The Impact of Cognitive Style on Social Networks in Online Discussions

ABSTRACT

With the rise of e-Learning in engineering education, understanding the impact of individual differences on the ways students communicate and collaborate on-line has become increasingly important. The research described here investigates the influence of cognitive style on the interactions within student social networks in an on-line learning environment, with a particular focus on student engagement, patterns of communication, and the self-directed creation of sub-groups (i.e., cliques). The Kirton Adaption-Innovation Inventory (KAI) was used to assess cognitive style, and UCINET software was used to analyze the interactions of two cohorts of Systems Engineering students throughout a series of asynchronous on-line discussion forums across two graduate-level courses. Among the findings, the highly heterogeneous style composition of the cliques formed by the students suggests that e-Learning environments may mask cognitive differences that have been shown to create conflict in face-to-face student interactions. Links between cognitive style, expansiveness, influence, leadership, and students’ choices between resident and on-line programs are also discussed.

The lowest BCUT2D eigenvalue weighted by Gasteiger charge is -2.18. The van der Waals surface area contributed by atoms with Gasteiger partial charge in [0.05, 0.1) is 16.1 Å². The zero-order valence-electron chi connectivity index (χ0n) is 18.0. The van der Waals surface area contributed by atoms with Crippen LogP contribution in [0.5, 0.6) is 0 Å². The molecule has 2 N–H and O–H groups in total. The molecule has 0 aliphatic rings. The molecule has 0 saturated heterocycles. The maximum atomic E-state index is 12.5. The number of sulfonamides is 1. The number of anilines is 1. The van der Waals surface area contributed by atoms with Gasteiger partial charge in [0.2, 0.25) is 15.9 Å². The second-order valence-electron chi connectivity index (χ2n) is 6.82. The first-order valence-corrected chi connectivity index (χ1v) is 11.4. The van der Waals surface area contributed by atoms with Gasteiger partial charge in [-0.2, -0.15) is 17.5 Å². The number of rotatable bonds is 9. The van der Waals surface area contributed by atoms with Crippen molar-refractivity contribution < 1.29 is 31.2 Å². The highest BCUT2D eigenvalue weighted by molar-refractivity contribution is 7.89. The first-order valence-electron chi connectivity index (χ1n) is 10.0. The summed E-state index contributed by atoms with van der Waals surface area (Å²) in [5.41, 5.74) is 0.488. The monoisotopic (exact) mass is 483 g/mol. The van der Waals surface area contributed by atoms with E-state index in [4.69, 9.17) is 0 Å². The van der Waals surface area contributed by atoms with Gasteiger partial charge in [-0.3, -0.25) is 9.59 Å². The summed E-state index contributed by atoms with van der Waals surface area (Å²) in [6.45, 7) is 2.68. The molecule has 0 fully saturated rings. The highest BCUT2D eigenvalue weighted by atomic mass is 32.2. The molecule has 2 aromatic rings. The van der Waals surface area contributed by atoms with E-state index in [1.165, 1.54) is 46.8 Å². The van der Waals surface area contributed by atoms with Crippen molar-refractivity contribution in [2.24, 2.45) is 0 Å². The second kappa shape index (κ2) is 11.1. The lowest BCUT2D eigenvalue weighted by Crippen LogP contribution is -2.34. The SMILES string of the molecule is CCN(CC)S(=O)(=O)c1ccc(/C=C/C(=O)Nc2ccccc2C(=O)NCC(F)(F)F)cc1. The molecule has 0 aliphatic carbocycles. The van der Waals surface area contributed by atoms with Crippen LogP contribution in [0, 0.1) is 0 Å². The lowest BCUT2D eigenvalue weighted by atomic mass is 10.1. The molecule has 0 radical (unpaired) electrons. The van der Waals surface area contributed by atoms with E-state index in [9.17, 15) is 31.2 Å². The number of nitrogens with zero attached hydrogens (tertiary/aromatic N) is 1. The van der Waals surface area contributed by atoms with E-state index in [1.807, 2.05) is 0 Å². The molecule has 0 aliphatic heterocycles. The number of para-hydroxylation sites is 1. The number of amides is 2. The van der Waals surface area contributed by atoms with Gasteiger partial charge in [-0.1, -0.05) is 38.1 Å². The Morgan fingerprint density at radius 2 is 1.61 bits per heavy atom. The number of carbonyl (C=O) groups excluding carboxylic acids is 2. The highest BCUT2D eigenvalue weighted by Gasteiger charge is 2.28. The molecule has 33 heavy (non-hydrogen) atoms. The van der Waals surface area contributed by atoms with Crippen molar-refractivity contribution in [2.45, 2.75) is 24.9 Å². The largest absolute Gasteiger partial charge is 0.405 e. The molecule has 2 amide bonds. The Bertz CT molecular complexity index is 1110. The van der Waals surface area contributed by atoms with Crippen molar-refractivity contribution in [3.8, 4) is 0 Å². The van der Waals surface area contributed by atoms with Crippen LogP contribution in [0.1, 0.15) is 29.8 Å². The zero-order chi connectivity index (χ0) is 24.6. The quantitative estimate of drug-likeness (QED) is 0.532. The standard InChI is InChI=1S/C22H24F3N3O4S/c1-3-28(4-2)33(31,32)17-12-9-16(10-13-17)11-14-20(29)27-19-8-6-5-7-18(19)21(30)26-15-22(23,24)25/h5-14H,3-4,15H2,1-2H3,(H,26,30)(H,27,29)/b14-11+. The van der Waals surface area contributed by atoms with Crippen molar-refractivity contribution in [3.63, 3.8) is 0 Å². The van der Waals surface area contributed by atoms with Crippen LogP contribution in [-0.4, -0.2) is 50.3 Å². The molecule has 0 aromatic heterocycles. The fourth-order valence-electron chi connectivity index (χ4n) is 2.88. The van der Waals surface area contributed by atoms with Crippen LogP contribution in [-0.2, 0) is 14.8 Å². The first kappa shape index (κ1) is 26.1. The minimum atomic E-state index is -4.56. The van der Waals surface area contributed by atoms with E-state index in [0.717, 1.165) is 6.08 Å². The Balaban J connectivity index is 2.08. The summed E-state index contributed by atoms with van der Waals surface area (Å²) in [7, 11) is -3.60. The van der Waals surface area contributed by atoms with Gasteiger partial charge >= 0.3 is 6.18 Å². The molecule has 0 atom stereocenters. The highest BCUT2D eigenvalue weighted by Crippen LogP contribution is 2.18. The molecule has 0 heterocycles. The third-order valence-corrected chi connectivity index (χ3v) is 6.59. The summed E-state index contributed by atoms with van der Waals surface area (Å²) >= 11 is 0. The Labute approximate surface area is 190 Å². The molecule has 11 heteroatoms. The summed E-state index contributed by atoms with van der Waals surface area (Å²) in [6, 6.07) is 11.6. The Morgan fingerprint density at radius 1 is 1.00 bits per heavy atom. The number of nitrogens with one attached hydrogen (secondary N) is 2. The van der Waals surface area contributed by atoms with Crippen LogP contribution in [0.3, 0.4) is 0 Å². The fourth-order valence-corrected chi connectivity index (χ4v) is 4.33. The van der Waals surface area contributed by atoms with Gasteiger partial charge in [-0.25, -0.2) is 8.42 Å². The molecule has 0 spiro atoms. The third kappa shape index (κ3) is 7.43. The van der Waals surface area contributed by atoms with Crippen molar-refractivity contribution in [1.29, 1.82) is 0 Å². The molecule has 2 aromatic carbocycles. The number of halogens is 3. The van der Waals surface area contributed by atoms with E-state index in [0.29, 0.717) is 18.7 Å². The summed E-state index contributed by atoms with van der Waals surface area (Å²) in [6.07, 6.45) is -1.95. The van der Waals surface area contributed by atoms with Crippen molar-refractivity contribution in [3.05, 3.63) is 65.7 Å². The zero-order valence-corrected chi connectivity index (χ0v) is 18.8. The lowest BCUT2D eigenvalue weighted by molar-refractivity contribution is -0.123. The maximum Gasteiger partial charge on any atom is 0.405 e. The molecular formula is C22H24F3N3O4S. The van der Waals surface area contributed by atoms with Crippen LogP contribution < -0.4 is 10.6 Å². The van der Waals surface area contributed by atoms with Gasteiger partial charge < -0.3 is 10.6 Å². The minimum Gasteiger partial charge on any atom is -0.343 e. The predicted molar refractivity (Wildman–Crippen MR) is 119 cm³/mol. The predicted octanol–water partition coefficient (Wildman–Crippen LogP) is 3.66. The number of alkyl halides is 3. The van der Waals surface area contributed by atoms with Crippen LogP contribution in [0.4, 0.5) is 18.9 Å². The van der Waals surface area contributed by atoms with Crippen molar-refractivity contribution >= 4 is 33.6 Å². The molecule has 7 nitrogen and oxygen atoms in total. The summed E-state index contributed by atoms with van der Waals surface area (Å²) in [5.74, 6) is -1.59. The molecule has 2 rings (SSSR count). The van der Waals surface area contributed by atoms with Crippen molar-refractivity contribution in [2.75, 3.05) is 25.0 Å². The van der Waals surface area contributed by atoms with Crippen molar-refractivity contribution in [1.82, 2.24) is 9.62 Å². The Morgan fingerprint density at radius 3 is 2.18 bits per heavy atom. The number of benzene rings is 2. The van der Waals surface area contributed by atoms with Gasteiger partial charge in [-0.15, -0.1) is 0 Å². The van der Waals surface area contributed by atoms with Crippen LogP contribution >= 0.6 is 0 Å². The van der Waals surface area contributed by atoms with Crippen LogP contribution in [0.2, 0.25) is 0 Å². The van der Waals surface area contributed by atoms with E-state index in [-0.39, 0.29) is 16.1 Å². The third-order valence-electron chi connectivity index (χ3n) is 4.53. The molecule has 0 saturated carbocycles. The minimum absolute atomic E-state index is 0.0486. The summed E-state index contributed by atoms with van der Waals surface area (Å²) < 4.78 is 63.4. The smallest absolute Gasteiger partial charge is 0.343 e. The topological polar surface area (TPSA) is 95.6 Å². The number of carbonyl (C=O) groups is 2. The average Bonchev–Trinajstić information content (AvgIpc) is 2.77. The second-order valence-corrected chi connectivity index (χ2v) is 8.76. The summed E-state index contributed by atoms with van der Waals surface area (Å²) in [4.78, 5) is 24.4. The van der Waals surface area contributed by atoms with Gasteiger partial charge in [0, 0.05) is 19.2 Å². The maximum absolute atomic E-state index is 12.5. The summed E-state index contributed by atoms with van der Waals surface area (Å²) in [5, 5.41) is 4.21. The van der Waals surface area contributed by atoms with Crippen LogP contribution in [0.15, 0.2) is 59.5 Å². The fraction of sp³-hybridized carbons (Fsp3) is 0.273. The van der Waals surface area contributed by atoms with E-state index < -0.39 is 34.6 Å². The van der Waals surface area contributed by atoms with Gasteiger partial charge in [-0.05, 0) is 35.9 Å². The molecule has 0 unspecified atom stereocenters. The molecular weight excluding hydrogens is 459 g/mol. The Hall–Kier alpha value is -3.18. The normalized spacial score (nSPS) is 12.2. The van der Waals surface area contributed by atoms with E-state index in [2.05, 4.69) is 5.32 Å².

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Kathryn Jablokow Engineering Division, School of Graduate Professional Studies Penn State University—Great Valley Malvern, PA

Kathryn Jablokow
Engineering Division,
School of Graduate Professional Studies
Penn State University—Great Valley
Malvern, PA

Pamela Vercellone-Smith Engineering Division, School of Graduate Professional Studies Penn State University—Great Valley Malvern, PA

Pamela Vercellone-Smith
Engineering Division,
School of Graduate Professional Studies
Penn State University—Great Valley
Malvern, PA

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